We examined the prevalence of impaired glucose metabolism and its association with inflammation and insulin resistance (IR) in acute myocardial infarction (AMI) patients without a previous diagnosis of diabetes. This prospective study enrolled 52 AMI patients, and 75-g oral glucose tolerance testing was performed on 30 patients at discharge and again 3 months later. We also measured serum adiponectin, high sensitive C-reactive protein, and IL-6 on both occasions. Data were compared with those of 30 type 2 diabetic patients without a history of AMI. Forty percent and 36.7% of AMI patients had impaired glucose tolerance (IGT) at discharge and at 3 months, respectively. The corresponding proportions for newly diagnosed diabetes are 33.0% and 30.0%. At discharge, AMI patients with IGT or diabetes showed higher high sensitive C-reactive protein and IL-6 levels compared with AMI patients with normal glucose tolerance or control type 2 diabetic patients. Furthermore, AMI patients with IGT or diabetes exhibited higher IR and lower serum adiponectin levels than AMI patients with normal glucose tolerance at 3 months after discharge. Previously undiagnosed diabetes and IGT are common in Korean patients with AMI. These glycometabolic abnormalities are associated with inflammation, IR, and serum adiponectin levels.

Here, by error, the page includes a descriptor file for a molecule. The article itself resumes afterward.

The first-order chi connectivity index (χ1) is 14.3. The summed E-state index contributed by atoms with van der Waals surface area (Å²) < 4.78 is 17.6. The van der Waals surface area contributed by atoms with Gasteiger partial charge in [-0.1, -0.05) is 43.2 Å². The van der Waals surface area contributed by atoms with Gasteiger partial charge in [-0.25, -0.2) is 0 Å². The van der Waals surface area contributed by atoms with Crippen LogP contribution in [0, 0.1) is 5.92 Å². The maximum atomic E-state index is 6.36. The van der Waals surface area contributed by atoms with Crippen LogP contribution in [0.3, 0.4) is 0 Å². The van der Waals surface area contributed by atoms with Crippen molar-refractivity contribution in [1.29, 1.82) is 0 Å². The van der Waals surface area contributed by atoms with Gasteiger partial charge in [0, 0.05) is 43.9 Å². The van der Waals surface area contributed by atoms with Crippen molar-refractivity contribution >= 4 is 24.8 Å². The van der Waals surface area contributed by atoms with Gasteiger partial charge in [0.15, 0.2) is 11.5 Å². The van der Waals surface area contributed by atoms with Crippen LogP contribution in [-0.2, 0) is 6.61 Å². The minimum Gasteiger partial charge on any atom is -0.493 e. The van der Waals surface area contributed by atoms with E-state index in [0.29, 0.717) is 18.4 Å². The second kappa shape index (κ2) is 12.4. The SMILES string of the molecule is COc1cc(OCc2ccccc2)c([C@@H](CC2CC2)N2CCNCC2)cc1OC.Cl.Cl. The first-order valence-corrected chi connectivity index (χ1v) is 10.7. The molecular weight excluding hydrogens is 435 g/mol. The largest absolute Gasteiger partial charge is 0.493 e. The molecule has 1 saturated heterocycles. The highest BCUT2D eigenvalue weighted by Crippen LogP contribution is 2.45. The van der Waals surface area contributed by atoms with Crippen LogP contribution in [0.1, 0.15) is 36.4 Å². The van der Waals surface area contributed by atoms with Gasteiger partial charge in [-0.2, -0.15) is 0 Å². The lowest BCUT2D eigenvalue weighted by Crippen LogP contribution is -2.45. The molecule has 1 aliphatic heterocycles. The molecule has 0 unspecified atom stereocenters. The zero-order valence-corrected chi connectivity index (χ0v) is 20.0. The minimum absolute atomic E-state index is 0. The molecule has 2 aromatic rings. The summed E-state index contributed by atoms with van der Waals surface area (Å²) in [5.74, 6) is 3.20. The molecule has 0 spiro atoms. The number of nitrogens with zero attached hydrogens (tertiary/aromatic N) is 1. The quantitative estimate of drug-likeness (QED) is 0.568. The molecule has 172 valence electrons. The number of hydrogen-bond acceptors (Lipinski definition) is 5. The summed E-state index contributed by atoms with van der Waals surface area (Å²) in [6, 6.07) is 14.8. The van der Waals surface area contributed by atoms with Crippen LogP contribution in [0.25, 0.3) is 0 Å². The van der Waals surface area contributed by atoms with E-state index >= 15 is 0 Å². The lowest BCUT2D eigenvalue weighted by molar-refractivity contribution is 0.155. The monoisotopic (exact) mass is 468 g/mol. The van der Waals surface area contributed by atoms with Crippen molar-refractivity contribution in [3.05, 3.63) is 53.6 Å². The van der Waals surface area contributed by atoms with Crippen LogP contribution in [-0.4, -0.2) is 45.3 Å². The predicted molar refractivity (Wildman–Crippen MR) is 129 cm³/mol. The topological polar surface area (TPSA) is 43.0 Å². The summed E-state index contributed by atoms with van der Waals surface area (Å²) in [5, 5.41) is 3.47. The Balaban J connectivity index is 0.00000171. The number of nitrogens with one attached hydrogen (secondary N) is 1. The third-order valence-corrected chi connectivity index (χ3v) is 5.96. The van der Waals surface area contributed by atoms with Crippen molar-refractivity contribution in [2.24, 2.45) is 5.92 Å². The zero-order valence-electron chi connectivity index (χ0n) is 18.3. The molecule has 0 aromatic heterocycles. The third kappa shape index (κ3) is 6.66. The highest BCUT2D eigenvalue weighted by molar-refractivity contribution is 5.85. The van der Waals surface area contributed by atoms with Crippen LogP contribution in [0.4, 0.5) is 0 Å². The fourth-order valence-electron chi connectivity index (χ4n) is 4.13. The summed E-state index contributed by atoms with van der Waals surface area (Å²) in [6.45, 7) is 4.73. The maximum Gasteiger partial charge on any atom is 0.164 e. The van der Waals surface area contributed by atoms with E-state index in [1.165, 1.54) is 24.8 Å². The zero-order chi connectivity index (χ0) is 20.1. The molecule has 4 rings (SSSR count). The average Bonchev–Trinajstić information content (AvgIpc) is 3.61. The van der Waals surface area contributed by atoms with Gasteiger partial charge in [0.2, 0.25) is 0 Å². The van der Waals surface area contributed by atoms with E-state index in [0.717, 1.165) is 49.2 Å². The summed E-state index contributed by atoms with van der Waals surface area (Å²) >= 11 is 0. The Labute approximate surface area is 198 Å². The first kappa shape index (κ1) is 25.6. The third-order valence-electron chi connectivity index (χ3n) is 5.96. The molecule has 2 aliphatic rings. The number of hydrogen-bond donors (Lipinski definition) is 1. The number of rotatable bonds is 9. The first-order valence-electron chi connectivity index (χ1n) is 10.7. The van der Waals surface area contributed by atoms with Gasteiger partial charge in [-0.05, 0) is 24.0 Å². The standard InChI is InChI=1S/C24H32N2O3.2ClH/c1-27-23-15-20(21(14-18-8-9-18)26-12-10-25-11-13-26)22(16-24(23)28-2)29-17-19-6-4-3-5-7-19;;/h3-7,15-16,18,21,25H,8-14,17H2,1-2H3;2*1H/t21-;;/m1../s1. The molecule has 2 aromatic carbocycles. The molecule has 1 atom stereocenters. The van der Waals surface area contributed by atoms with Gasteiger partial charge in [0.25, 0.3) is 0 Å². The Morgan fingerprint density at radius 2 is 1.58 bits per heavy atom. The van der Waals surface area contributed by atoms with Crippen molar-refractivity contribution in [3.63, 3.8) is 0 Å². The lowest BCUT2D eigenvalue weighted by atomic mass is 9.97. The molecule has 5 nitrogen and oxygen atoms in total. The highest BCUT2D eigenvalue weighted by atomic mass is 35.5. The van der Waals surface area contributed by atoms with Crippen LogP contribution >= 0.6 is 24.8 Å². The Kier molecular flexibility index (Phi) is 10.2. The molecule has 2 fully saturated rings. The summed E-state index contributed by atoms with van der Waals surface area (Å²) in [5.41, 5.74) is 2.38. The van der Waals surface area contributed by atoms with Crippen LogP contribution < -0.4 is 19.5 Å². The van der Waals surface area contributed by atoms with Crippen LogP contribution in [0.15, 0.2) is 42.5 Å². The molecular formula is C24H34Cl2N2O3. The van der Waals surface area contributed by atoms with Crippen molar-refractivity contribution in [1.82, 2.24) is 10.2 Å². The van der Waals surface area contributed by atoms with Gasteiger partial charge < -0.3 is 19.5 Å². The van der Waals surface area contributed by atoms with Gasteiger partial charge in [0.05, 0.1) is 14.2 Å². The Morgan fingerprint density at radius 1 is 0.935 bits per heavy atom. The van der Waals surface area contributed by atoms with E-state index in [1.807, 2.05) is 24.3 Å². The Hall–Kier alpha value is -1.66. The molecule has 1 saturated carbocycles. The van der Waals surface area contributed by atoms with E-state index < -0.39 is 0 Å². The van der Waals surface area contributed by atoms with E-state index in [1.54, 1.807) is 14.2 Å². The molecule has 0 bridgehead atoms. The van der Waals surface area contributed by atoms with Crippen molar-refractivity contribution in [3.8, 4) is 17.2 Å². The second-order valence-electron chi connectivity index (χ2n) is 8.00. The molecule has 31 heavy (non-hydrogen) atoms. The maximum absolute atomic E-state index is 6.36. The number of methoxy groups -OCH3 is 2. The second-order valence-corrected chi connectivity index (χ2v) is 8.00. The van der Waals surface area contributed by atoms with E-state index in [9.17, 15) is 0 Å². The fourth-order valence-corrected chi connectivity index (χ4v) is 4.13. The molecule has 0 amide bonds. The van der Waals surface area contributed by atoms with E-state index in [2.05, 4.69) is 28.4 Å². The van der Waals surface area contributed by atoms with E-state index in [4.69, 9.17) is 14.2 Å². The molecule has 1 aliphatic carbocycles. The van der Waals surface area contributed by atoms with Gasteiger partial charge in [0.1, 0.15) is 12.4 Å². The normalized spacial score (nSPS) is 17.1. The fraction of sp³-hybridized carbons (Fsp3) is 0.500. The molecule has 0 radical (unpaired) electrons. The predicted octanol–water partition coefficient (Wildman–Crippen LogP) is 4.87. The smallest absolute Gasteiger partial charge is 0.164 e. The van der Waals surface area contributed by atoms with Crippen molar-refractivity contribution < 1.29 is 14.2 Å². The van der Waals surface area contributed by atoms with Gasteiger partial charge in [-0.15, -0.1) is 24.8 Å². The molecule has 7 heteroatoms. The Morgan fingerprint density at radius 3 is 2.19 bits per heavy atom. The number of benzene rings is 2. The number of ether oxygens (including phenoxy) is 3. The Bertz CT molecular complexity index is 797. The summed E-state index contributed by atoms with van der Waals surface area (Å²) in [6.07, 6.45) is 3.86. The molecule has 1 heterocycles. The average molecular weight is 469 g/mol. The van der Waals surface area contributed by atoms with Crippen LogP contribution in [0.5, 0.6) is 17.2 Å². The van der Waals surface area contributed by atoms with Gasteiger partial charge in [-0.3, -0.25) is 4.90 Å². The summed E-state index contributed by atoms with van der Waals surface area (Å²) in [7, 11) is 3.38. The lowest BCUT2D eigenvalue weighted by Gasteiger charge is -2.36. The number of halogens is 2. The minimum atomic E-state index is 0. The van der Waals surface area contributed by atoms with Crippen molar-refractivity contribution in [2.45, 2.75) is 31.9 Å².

ASJC Scopus subject areas
- Endocrinology, Diabetes and Metabolism
- Clinical Biochemistry
- Biochemistry, medical